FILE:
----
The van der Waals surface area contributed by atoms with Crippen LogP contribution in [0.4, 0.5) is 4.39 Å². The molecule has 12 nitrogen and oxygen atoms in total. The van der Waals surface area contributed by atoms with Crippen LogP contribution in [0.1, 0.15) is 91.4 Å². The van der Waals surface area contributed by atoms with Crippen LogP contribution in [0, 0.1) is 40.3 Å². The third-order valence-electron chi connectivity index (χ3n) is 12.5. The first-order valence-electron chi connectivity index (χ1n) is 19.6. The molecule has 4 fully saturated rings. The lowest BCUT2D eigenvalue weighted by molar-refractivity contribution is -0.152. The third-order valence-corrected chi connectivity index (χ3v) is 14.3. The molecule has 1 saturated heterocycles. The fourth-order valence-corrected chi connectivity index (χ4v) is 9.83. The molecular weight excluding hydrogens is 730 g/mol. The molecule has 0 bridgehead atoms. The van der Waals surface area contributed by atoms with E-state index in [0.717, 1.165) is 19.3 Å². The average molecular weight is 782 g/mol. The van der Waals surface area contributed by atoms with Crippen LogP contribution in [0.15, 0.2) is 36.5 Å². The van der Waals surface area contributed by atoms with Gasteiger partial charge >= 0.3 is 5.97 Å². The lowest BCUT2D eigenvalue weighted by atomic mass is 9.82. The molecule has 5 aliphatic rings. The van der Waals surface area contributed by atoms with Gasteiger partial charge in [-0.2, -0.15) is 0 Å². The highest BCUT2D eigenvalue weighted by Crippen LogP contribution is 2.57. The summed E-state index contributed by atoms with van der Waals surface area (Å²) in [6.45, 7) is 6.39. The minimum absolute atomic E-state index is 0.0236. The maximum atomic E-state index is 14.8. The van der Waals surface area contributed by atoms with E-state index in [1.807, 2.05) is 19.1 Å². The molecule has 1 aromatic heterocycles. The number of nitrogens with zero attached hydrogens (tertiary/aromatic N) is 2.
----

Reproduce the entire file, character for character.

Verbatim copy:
The van der Waals surface area contributed by atoms with Crippen LogP contribution in [0.4, 0.5) is 4.39 Å². The molecule has 12 nitrogen and oxygen atoms in total. The van der Waals surface area contributed by atoms with Crippen LogP contribution in [0.1, 0.15) is 91.4 Å². The van der Waals surface area contributed by atoms with Crippen LogP contribution in [0, 0.1) is 40.3 Å². The third-order valence-electron chi connectivity index (χ3n) is 12.5. The first-order valence-electron chi connectivity index (χ1n) is 19.6. The molecule has 4 fully saturated rings. The lowest BCUT2D eigenvalue weighted by molar-refractivity contribution is -0.152. The third-order valence-corrected chi connectivity index (χ3v) is 14.3. The molecule has 1 saturated heterocycles. The fourth-order valence-corrected chi connectivity index (χ4v) is 9.83. The molecular weight excluding hydrogens is 730 g/mol. The molecule has 0 bridgehead atoms. The van der Waals surface area contributed by atoms with E-state index in [0.717, 1.165) is 19.3 Å². The average molecular weight is 782 g/mol. The van der Waals surface area contributed by atoms with Crippen LogP contribution in [0.15, 0.2) is 36.5 Å². The van der Waals surface area contributed by atoms with Gasteiger partial charge >= 0.3 is 5.97 Å². The lowest BCUT2D eigenvalue weighted by atomic mass is 9.82. The molecule has 5 aliphatic rings. The van der Waals surface area contributed by atoms with Gasteiger partial charge in [-0.2, -0.15) is 0 Å². The highest BCUT2D eigenvalue weighted by Crippen LogP contribution is 2.57. The summed E-state index contributed by atoms with van der Waals surface area (Å²) in [6.45, 7) is 6.39. The minimum absolute atomic E-state index is 0.0236. The maximum atomic E-state index is 14.8. The van der Waals surface area contributed by atoms with E-state index in [1.807, 2.05) is 19.1 Å². The molecule has 1 aromatic heterocycles. The number of nitrogens with zero attached hydrogens (tertiary/aromatic N) is 2.